"In 3DV Systems, we have taken a state-of-the-art next generation 3d imaging technology, originally used in advanced defense systems,
how do you use this tech for advanced defense system?
Military applications are not yet known to be in place and are possibly classified, but a considerable amount of research is underway in their use for imaging. Their higher resolution makes them particularly good for collecting enough detail to identify targets, such as tanks. Here the name LADAR is more common.
Five LIDAR units produced by the German company Sick AG were used for short range detection on Stanley, the autonomous car that won the 2005 DARPA Grand Challenge.
Other uses include meterological scanning, mapping, and detecting submerged objects in shallow water. But those applications require far more powerful lasers than the IR emitters in the Z-cam.
Here's a nice article from 2005 that I turned up:
The next-generation scanning 3‑D ladar systems will likely use a pulsed time-of-flight methodology and consist of a clock, pulse generator/driver, laser, scanning MEMS mirror(s), transmitting/receiving scanners, photodetector, and data-acquisition electronics (see Fig. 1). The data obtained from the ladar device can then be visually displayed for the user and/or wirelessly transmitted to a data-collection computer for more in-depth processing. A potential example of the latter would be multiple soldiers at different locations who would use GPS (global-positioning-system) integrated ladar to scan the same field of combat. These multiple input scans would then be transmitted to a central computer to build 3-D maps and identify targets. The key to miniaturizing and making a 3-D real-time scanning ladar affordable, though, is to use innovative components and a tilting MEMS mirror in novel but practical ways.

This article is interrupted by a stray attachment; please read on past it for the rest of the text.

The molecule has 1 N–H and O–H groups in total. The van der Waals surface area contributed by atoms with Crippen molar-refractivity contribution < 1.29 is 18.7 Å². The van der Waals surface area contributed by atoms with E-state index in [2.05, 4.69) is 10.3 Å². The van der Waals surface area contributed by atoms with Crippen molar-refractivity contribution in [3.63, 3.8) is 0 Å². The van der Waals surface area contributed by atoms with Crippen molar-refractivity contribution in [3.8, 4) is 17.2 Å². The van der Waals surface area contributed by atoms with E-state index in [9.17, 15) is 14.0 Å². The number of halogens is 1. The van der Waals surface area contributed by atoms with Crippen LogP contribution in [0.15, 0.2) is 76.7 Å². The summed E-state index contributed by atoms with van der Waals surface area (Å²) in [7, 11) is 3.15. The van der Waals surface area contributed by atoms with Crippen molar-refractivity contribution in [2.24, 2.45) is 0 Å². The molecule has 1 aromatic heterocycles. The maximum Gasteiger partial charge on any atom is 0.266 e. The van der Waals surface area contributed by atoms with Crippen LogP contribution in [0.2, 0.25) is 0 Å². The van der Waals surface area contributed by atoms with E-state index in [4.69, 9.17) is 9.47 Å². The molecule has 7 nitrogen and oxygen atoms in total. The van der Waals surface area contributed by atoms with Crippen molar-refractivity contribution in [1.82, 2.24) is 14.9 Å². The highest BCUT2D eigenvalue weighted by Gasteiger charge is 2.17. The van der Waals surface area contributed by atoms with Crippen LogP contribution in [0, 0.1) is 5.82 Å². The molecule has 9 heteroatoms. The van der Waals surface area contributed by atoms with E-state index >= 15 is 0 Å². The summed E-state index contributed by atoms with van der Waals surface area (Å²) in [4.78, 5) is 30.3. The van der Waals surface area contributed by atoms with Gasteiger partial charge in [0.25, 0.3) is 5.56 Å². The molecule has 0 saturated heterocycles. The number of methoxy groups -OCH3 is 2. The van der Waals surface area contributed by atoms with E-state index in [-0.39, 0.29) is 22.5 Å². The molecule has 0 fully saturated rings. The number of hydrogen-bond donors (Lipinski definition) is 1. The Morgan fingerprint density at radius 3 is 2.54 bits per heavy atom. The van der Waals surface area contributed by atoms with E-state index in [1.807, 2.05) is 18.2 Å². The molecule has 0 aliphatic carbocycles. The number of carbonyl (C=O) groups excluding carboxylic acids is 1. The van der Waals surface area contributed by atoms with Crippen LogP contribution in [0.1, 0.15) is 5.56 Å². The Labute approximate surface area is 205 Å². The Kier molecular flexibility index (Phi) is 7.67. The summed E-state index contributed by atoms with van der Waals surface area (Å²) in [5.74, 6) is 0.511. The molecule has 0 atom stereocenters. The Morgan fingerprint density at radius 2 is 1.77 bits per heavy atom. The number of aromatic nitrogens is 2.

And compared to military equipment, "affordable consumer device" might just mean that it costs less than $1000.